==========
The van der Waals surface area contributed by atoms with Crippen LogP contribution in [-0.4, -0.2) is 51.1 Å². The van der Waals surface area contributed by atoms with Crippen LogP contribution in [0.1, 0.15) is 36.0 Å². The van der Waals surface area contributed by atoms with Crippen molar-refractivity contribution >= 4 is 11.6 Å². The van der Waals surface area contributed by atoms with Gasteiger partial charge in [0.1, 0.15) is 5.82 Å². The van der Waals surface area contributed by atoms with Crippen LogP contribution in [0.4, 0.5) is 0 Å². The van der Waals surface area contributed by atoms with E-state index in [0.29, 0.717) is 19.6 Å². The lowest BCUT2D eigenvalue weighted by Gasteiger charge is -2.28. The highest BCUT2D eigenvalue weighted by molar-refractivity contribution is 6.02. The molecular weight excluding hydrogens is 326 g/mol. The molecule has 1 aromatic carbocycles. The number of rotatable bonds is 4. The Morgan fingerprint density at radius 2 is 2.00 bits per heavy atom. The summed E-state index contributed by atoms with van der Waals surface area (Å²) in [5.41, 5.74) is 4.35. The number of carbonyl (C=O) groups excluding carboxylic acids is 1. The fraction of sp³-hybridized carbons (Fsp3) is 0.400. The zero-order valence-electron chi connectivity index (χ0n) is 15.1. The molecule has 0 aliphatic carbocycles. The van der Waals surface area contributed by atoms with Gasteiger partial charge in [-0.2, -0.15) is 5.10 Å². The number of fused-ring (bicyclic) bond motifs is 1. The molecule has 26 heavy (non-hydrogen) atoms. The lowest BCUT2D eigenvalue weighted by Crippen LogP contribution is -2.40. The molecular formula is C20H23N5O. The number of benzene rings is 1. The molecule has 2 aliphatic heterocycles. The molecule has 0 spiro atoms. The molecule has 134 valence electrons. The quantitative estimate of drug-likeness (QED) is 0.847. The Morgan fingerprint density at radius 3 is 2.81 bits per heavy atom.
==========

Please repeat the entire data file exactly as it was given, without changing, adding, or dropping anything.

The van der Waals surface area contributed by atoms with Crippen LogP contribution in [-0.4, -0.2) is 51.1 Å². The van der Waals surface area contributed by atoms with Crippen LogP contribution in [0.1, 0.15) is 36.0 Å². The van der Waals surface area contributed by atoms with Crippen molar-refractivity contribution >= 4 is 11.6 Å². The van der Waals surface area contributed by atoms with Gasteiger partial charge in [0.1, 0.15) is 5.82 Å². The van der Waals surface area contributed by atoms with Crippen LogP contribution in [0.4, 0.5) is 0 Å². The van der Waals surface area contributed by atoms with E-state index in [0.29, 0.717) is 19.6 Å². The lowest BCUT2D eigenvalue weighted by Gasteiger charge is -2.28. The highest BCUT2D eigenvalue weighted by molar-refractivity contribution is 6.02. The molecular weight excluding hydrogens is 326 g/mol. The molecule has 1 aromatic carbocycles. The number of rotatable bonds is 4. The Morgan fingerprint density at radius 2 is 2.00 bits per heavy atom. The summed E-state index contributed by atoms with van der Waals surface area (Å²) in [5.41, 5.74) is 4.35. The number of carbonyl (C=O) groups excluding carboxylic acids is 1. The fraction of sp³-hybridized carbons (Fsp3) is 0.400. The zero-order valence-electron chi connectivity index (χ0n) is 15.1. The molecule has 0 aliphatic carbocycles. The van der Waals surface area contributed by atoms with Gasteiger partial charge in [-0.2, -0.15) is 5.10 Å². The number of fused-ring (bicyclic) bond motifs is 1. The molecule has 26 heavy (non-hydrogen) atoms. The lowest BCUT2D eigenvalue weighted by Crippen LogP contribution is -2.40. The molecular formula is C20H23N5O. The number of benzene rings is 1. The molecule has 2 aliphatic heterocycles. The molecule has 0 spiro atoms. The molecule has 134 valence electrons. The quantitative estimate of drug-likeness (QED) is 0.847. The Morgan fingerprint density at radius 3 is 2.81 bits per heavy atom.